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Crossing a tiny creek with rocks..

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This topic contains 6 replies, has 6 voices, and was last updated by  sumskillz 8 years, 5 months ago.

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  • #505332

    Canadmos
    Participant

    Has anyone tried to cross a tiny creek, by only putting rocks down instead of making a bridge?

    I want to go the rock route for 2 or 3 reasons.

    1) This little stream is only about 3 feet across

    2) The stream is brand new and has been created by run off from nearby house construction sites.

    3) There is no actual water in it, at the moment. It is rock solid and the dirt in the bed of the stream is a different colour. It appears that it only flows during really heavy rain or the spring time.

    So does it seem appropriate to embed some rocks to cross it on? It seems like a waste of effort to build a bridge, not knowing if the stream will even be there in a year due to the movements of the construction nearby.

    #642639

    sumskillz
    Participant

    if it flash floods seasonally, the rocks will move. I’d rather reshape the banks to make a smooth, low grade, roll in and out, in a part of the riverbed that is firm. It should not require maintenance. Speaking of subdivison terraforming, there is a huge moonscape on Bloomington sideroad and Yonge I’d love to ride.

    #642638

    Nick Boers
    Participant

    I’d wait and see. I’ve used rocks and construction debris to cross small drains in a few spots that don’t flow fast, and they have worked well.

    If it goes away, perfect. If it becomes a problem, deal with it then.

    Of course, if you build a simple bridge and it isn’t needed in a year, remove it and save it for later.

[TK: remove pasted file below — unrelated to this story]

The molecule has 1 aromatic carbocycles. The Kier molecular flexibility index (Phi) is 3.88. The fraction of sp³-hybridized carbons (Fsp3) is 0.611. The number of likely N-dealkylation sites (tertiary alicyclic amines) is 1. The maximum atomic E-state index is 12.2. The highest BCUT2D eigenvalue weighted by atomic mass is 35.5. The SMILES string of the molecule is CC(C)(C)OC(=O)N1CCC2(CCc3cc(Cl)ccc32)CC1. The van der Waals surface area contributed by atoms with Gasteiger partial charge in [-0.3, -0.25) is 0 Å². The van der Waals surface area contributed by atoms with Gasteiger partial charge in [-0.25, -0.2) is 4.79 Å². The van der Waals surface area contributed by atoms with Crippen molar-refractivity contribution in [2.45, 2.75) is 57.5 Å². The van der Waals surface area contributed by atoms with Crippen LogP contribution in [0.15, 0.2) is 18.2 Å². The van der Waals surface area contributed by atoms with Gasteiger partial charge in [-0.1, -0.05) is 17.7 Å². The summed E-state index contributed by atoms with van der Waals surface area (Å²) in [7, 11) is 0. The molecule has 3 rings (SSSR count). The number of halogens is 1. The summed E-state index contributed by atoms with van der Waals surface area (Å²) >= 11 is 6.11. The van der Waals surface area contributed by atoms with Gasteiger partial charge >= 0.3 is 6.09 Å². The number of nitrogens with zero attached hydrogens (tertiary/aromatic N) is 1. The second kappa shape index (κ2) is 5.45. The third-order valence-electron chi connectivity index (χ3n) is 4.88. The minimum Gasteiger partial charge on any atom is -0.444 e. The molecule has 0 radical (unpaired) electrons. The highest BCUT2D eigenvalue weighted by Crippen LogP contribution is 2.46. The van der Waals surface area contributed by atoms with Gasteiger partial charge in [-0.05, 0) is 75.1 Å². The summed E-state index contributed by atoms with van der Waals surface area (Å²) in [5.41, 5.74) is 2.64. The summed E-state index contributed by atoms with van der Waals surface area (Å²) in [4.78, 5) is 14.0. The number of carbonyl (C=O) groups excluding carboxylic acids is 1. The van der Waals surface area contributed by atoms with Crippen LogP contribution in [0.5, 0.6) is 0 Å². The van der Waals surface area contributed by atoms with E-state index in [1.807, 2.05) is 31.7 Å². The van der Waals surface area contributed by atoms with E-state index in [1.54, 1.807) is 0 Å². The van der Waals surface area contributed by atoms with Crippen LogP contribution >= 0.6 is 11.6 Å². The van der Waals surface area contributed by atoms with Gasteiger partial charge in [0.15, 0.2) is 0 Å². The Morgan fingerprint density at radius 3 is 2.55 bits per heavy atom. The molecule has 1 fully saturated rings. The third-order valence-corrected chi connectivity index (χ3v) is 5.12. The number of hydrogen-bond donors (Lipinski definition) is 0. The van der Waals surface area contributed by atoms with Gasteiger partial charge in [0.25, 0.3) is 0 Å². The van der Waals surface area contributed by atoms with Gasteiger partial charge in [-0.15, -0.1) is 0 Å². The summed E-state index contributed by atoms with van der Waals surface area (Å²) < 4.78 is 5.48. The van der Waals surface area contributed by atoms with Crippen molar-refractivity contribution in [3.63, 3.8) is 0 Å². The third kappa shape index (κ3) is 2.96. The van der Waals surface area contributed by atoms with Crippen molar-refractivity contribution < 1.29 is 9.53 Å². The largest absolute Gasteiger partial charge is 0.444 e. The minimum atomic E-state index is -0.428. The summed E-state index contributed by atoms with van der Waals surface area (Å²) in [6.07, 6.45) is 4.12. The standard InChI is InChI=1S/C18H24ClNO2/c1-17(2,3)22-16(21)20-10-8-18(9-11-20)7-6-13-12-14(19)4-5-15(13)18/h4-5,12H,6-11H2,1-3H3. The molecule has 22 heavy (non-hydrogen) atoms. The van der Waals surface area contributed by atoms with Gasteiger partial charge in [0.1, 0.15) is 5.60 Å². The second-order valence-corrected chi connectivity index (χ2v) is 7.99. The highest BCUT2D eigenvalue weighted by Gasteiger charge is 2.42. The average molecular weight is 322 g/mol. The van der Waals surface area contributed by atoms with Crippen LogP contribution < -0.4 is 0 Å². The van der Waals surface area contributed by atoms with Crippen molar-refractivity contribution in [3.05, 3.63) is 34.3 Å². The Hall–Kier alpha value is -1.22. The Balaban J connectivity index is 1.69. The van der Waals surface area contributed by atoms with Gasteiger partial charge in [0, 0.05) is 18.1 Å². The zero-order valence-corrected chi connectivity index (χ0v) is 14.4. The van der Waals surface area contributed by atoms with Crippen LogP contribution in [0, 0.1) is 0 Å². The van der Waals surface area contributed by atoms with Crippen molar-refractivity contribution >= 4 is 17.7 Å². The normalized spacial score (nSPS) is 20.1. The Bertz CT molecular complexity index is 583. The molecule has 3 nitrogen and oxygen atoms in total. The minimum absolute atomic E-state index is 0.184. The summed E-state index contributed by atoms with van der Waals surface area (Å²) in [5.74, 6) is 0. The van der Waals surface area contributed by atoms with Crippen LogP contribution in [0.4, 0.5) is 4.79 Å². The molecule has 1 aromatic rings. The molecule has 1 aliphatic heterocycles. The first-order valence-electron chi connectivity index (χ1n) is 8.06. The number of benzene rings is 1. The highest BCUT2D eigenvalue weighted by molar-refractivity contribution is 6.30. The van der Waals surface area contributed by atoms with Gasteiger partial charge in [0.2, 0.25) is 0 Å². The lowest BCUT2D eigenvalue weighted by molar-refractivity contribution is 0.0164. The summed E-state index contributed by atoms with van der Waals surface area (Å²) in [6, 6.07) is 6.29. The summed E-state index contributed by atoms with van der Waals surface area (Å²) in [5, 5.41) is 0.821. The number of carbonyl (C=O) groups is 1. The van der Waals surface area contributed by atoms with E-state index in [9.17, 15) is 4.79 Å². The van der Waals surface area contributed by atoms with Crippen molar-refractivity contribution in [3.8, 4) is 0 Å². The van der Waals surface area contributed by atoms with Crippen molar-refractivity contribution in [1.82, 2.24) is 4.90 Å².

#642637

    Trailhead
    Participant

    If it’s 3′ across I’d just hop/manual it until it becomes a problem.

    #642636

    Whynot
    Participant

    Do what you can to make it able to be traversed as is. If it only flows during heavy rainfall then a rock birdge would most likely divert the flow and create more erosion, turning your 3ft technical feature into a 6ft trail-building challenge. If it is a deep, quare-edged rut, build a small lip and gap it… it’s only half a bike length 🙂

    #642635

    Canadmos
    Participant

    Thanks for the tips. Good point about the rocks potentially making it wider too.

    I guess seeing as how its dry right now, I won’t even worry about doing anything. Just ride it as is. On the grander scheme of things, perhaps I should finish routing the trail first, before I worry about this haha. No one likes dead ends…

    #642634

    bootjamesout
    Participant

    Hate me too, lol Funny after a ride you take a bath ( maybe) as you dip your toe’s in to test if water at the right temp. Why did we all bought sealed moving parts. Winter vs ___~
    Ride it. Here it’s ok to get your feet wet. What time of season is now, sweat, smell those from here. As the cat place’s them shoe in kiddy litter box.

    Just cut off an old pair of socks at the toe end ( or what you can think of) for a seal, like a old fork boot. Sand in shoe grinds past skin into bone..

    Time out, just think, if you took a trip to a hill 2.000′ + high as you camp out to ride this hill. Rain out for 48 hours, all the trails are the water run off’s. As edging to ride, go around as the main park/hill gate close. Just don’t go all the way down. :demonsmiley

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